first_imgConvicted drug mule Sarfraz Jalaladeenless than a day after Sarfraz Jalaladeen, 30, of Riverview, Ruimveldt, Georgetown, was busted at the Cheddi Jagan International Airport with almost 12 pounds of cocaine in milk powder packets, he was sentenced to serve four years in prison and fined $16.3 million.Jalaladeen made his court appearance on Friday at the Georgetown Magistrates’ Courts before Chief Magistrate,Ann Mc Lennon, where he pleaded guilty to the charge when it was read to him.Reports are that Jalaladeen, who is a welder, and was travelling for the first time to the United States via a Caribbean Airlines flight, was intercepted by members of the Customs Anti-Narcotics Unit (CANU) on Thursday evening when they became suspicious after noticing several packets of what appeared to be powdered milk in the man’s suitcases.A closer examination revealed that the milk packets were resealed and a further check was undertaken. It was then that the ranks realised that the contents of the packets were cocaine. He was arrested and taken to CANU headquarters where the illegal substance was weighed and proved to be just over 6kg.Jalaladeen provided a statement to CANU agents and was charged. He also provided additional information to the ranks as they continue their investigations.He reportedly told CANU ranks that he was promised US$7000 to traffic the illegal substance to New York but did not say if he is was paid an advance. Head of CANU, James Singh when contacted told Guyana Times that the drug enforcement unit will continue to hunt cocaine mules as the Anti-Narcotics Unit continued to crack down on the trafficking of narcotics.Singh noted that they have beefed up their operations at the two main ports of entry and it has been yielding results.last_img read more

SCI Dedicates US$120K All Girls School in Kakata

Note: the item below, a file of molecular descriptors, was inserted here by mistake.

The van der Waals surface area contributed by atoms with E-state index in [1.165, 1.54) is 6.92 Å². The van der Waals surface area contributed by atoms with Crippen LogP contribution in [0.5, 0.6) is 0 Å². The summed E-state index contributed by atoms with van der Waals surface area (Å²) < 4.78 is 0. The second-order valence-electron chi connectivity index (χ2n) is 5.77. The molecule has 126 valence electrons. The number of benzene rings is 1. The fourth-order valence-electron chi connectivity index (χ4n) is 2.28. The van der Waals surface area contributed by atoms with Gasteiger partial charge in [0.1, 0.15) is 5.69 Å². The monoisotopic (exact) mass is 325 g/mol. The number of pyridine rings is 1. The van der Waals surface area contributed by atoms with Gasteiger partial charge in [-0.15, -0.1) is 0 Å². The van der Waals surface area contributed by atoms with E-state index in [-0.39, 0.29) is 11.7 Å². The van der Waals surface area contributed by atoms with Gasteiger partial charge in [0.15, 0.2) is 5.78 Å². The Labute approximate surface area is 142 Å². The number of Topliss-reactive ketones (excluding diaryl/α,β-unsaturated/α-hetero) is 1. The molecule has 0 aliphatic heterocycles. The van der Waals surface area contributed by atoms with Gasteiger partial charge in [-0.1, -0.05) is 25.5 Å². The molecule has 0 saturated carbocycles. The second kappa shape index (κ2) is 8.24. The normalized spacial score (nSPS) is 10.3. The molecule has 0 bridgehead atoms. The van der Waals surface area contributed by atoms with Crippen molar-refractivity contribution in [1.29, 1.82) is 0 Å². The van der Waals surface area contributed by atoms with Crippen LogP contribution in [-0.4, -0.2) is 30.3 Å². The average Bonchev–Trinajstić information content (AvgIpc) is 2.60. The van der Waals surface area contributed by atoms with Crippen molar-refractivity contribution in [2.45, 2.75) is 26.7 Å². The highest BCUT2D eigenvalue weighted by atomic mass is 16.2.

first_imgSave the Children International (SCI) over the weekend dedicated eight classrooms in Kakata, Margibi County —All Girls School constructed at the cost of US$120,000.The dedicatory ceremony coincided with the closing of the school, which brought together the County Chief Education Officer, Gormah Minnie and the Assistant Education Minister for Early Childhood Education (ECD), Youkhiko Ammon as well several other executives of SCI’s staff, among others.The school was funded by Hope for Africa (HfA) and implemented by SCI, the education coordinator, B. Augustine Kullie said.Mr. Kullie said the systemic poverty across Africa has resulted in generations of people facing the same problems of poor education, few employment opportunities, sickness and disease, poor water and sanitation, etc.He said 2008 marked the launch of Hope for Africa’s sponsorship academy, which sponsored students from primary schools, focusing on girls’ ages from two to 18.He explained that the project was founded in South Korea through donor support as well as soliciting public assistance by highlighting the plight of children through the national broadcast system in Seoul, South Korea.In Liberia, Mr. Kullie said, Hope for Africa’s (HfA) intervention focuses in Montserrado, Margibi and Bong counties with the goal to improve the access and quality of education for children, especially girls in collaboration with its strategic partner, Ministry of Education (MOE). HfA is an international Christian Charity, set up in 2004. It has a clear mandate to bring hope and empower people in Africa – and put an end to systemic poverty.According to Kullie, the hope comes in the form of food to eat, safe drinking water, help for families infected and affected by HIV/AIDS or by empowering people to set up small businesses and or go to school at least at the primary level.“Our aim is to impact one life at a time with a long-term vision and to diversify the charity across Africa,” he said.The dedication of the school, he said will enable the students to enjoy a brighter future and better employment opportunities as they will be able to attend top class secondary schools.Before the dedication, it was discovered that four sets of new commodes in the bathrooms were missing; a situation Mr. Kullie and his staff described as “unfortunate.” Save the Children is the world’s leading independent organization for children that works in 120 countries. It fights for the rights of children as well as helps them fulfill their potential in life“We work to inspire breakthroughs in the way the world treats children and to achieve immediate and lasting change in their lives,” Kullie said.Earlier, the guest speaker, Youkhiko Ammon expressed gratitude to SCI for catering to the welfare of the girls, especially the vulnerable ones by enrolling them in the school “free of charge.”As a result of that effort, she called on parents to encourage their children to focus their attention on their lessons in order to succeed. The All Girls Schools is located in the Du-Village Community in Kakata, and is run under the auspices of SCI that has provided instructional materials. The registrar, Ms Agnes S. Tamba, in her progress report said, amidst numerous changes in the re-opening dates of schools this year, due to the Ebola outbreak, the school opened for academic activities on March 2.During the registration, she said the total number of students registered from the Early Childhood Curriculum (ECCD) Development to grade 4th was 311—ages two to 18 years.“The Save the Children All-Girls Elementary School comprises the Parents Teachers Association, and the teaching staff that give strength to the running of the school. The school also provides environmental studies to students to spread and prevent HIV/AIDS, Ebola and teenage pregnancy,” Ms Tamba explained.She said in order for the Save the Children All Girls Elementary School to maintain quality standard, it will rely on certain basic rules and regulations, which are necessary to uplift the country’s education system.As such, she said, the institution has made it the prime duty for both teachers and administrators not to impart book knowledge only, but to make them law-abiding and to become productive citizens.The school is run with the objective of training students spiritually, morally and educationally; to enable them contribute immensely to the overall development of their respective communities; to make them aware of their abilities so as to enable them make proper adjustment in life challenges and to include sporting activities.Constrains/ChallengesAccording to Ms Tamba, while the administration appreciates Hope for Africa and the Government of Liberia for the “free and compulsory education policy, which has increased enrollment, especially the girls, the All Girls School lacks support staff, tools to clean the campus, suck like wipers, cutlasses, hoes, etc.” She also mentioned the need for safe drinking water, security guards, at least three to four persons.Share this:Click to share on Twitter (Opens in new window)Click to share on Facebook (Opens in new window)last_img read more